By Marta Guglielmetti, Executive Director, Global Solidarity Fund
Today at the G20 Health Summit, the global community is working to foster multilateral cooperation, guide joint action to prevent future global health crises, and define a joint commitment to build a healthier, safer, fairer and more sustainable world.
As we observe the impressive progress of vaccination campaigns in Europe and North America, we cannot forget the people of developing countries. This is a matter of morality and justice, and also of our common interest: in a globalized world, until there are vaccines for people in all countries, none of us are truly safe.
To build on the G20 dialogue, next week the Global Solidarity Fund will convene Vaccines for All: Unique Partnerships for an Equitable End to the Pandemic. As the title suggests, we are convinced that collaboration among diverse actors is the path to ending this pandemic for all countries – including those in greatest need.
There can be no substitute for the vital roles of governments and international organizations. Governments – including those of the G20 nations – oversee the health systems that lead vaccine delivery within their borders. Gavi, the vaccine alliance, is providing the doses shared with developing countries through the Covax initiative. The reality that less than 2% of doses administered globally have been in Africa demonstrate the need for the global community to increase its support for Covax.
Yet a successful rollout requires more than vaccine supply: it requires community trust in the vaccine, and effective outreach to marginalized communities. The faith community and the private sector can play a crucial role.
We have seen the challenges posed by mistrust of the Covid vaccine in Europe and North America. But there are trust issues in the developing world also. A March survey conducted in 15 countries by the Africa CDC showed widely varying levels of receptivity to a Covid vaccine. In seven countries, 22-38% of their populations indicated that they would decline the vaccine. And marginalized communities often face a legacy of neglect, including being underserved by the health systems that are crucial for the vaccine rollout.
Faith communities are ideally placed to address these issues. They have deep roots in the community, often having been present for generations. And many are part of global networks that can help to share accurate information. The Vatican Covid-19 Commission, for example, has created a toolkit for Catholic churches worldwide, equipping them to help their members understand how the vaccine can help them protect their families and communities.
The private sector also has unique capabilities to offer. For example, businesses have necessarily developed distribution networks that often extend to even the hardest places to reach. Bringing their core expertise to the vaccine rollout challenge is a game-changer. Here are some of the leading companies from across the technology, logistics and consumer goods sectors that will join us at Vaccines for All:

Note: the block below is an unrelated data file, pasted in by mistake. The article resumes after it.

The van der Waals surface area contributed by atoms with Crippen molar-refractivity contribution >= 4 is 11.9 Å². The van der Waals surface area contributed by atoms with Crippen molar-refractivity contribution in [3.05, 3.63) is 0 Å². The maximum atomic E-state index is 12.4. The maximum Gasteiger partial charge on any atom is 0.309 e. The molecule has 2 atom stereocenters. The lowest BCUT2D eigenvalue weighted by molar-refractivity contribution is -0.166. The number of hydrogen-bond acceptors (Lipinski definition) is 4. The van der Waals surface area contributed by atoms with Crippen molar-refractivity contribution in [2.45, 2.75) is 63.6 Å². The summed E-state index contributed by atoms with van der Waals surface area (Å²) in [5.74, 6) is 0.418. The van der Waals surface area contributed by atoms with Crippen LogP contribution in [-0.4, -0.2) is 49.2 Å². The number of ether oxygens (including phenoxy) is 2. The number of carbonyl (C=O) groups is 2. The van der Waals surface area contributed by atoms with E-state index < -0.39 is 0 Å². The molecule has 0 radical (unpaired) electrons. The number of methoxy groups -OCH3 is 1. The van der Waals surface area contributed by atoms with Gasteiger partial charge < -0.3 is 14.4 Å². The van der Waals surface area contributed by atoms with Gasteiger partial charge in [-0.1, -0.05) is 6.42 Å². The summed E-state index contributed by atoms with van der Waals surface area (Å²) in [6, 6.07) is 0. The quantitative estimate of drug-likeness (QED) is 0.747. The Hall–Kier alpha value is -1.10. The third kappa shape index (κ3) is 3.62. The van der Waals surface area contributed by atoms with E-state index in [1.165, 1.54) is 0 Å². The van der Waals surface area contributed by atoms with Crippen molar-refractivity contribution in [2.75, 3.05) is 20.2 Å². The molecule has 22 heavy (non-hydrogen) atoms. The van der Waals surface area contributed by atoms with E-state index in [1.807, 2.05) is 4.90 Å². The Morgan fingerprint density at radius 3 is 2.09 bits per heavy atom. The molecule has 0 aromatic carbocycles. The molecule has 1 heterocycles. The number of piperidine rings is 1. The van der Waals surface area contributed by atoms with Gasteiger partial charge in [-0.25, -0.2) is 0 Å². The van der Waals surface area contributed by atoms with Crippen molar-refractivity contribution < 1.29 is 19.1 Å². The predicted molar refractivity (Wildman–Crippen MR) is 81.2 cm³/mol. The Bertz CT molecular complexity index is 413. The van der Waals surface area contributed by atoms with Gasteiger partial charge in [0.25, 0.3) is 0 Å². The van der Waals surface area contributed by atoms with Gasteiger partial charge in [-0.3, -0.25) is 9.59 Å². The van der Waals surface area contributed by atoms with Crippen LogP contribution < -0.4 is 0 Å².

- Unilever: As one of the world’s largest consumer goods companies, Unilever has undertaken a wide-ranging set of activities to support global and national efforts, including donations of soap and other hygiene products and working to support livelihoods across its value chain. Along with this, Unilever has worked with the UK Government to establish a public–private coalition, the Hygiene and Behaviour Change Coalition, which has now reached over 1 billion people with hygiene products, infrastructure and education. (You can learn more about Unilever’s efforts here.)
- DHL: As the world’s leading logistics company, DHL has helped deliver over 200 million vaccine doses internationally, developed over 10 new and dedicated services, has served over 120 countries, and is a partner of the COVID-19 Private Sector Global Facility. (DHL’s new white paper on the role of logistics and supply chains in COVID response and lessons learned to date can be accessed here.)
- Salesforce: Salesforce, a global customer relationship management (CRM) leader, has created the “Work.com for Vaccines” platform to help Covax to manage information and track global data underpinning the equitable distribution of at least 2 billion vaccines by the end of 2021. (You can learn more about the platform here).
At the Global Solidarity Fund’s Vaccines for All dialogue next week, we will learn more about existing partnerships across sectors, as well as opportunities to do more. We share confidence that through collaboration, we will ensure equitable vaccine distribution and speed the end of the pandemic for all nations.